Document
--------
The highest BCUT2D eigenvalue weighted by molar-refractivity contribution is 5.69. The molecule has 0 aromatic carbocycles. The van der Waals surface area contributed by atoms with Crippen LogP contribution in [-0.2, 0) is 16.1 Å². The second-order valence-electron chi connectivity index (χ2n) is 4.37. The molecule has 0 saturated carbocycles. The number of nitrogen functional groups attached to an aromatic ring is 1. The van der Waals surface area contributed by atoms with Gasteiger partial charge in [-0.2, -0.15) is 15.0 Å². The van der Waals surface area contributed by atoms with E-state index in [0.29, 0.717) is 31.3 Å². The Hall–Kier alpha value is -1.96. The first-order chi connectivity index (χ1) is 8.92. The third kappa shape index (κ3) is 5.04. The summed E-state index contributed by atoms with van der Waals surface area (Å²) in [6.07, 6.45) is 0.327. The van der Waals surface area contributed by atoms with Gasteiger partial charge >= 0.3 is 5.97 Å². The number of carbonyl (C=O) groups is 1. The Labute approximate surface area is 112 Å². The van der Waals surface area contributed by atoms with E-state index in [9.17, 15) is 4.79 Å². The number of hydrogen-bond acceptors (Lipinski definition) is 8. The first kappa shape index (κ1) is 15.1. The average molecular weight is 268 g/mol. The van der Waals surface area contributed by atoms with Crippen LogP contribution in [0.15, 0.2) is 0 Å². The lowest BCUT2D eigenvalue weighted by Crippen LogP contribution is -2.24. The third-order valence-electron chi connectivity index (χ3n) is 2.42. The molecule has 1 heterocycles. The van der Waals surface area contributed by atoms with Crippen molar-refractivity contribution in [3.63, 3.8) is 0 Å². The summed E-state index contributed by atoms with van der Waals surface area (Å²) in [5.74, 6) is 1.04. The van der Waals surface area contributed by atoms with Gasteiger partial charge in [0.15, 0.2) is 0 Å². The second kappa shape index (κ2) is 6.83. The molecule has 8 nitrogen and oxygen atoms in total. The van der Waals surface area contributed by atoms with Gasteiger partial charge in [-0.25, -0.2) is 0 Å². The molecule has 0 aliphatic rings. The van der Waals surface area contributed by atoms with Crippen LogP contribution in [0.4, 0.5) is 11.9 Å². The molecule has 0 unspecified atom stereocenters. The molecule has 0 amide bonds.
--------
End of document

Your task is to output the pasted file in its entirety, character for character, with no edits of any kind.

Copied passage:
The highest BCUT2D eigenvalue weighted by molar-refractivity contribution is 5.69. The molecule has 0 aromatic carbocycles. The van der Waals surface area contributed by atoms with Crippen LogP contribution in [-0.2, 0) is 16.1 Å². The second-order valence-electron chi connectivity index (χ2n) is 4.37. The molecule has 0 saturated carbocycles. The number of nitrogen functional groups attached to an aromatic ring is 1. The van der Waals surface area contributed by atoms with Gasteiger partial charge in [-0.2, -0.15) is 15.0 Å². The van der Waals surface area contributed by atoms with E-state index in [0.29, 0.717) is 31.3 Å². The Hall–Kier alpha value is -1.96. The first-order chi connectivity index (χ1) is 8.92. The third kappa shape index (κ3) is 5.04. The summed E-state index contributed by atoms with van der Waals surface area (Å²) in [6.07, 6.45) is 0.327. The van der Waals surface area contributed by atoms with Gasteiger partial charge >= 0.3 is 5.97 Å². The number of carbonyl (C=O) groups is 1. The Labute approximate surface area is 112 Å². The van der Waals surface area contributed by atoms with E-state index in [9.17, 15) is 4.79 Å². The number of hydrogen-bond acceptors (Lipinski definition) is 8. The first kappa shape index (κ1) is 15.1. The average molecular weight is 268 g/mol. The van der Waals surface area contributed by atoms with Crippen LogP contribution in [0.15, 0.2) is 0 Å². The lowest BCUT2D eigenvalue weighted by Crippen LogP contribution is -2.24. The third-order valence-electron chi connectivity index (χ3n) is 2.42. The molecule has 1 heterocycles. The van der Waals surface area contributed by atoms with Crippen molar-refractivity contribution in [3.63, 3.8) is 0 Å². The summed E-state index contributed by atoms with van der Waals surface area (Å²) in [5.74, 6) is 1.04. The van der Waals surface area contributed by atoms with Gasteiger partial charge in [0.15, 0.2) is 0 Å². The second kappa shape index (κ2) is 6.83. The molecule has 8 nitrogen and oxygen atoms in total. The van der Waals surface area contributed by atoms with Gasteiger partial charge in [-0.25, -0.2) is 0 Å². The molecule has 0 aliphatic rings. The van der Waals surface area contributed by atoms with Crippen LogP contribution in [0.4, 0.5) is 11.9 Å². The molecule has 0 unspecified atom stereocenters. The molecule has 0 amide bonds.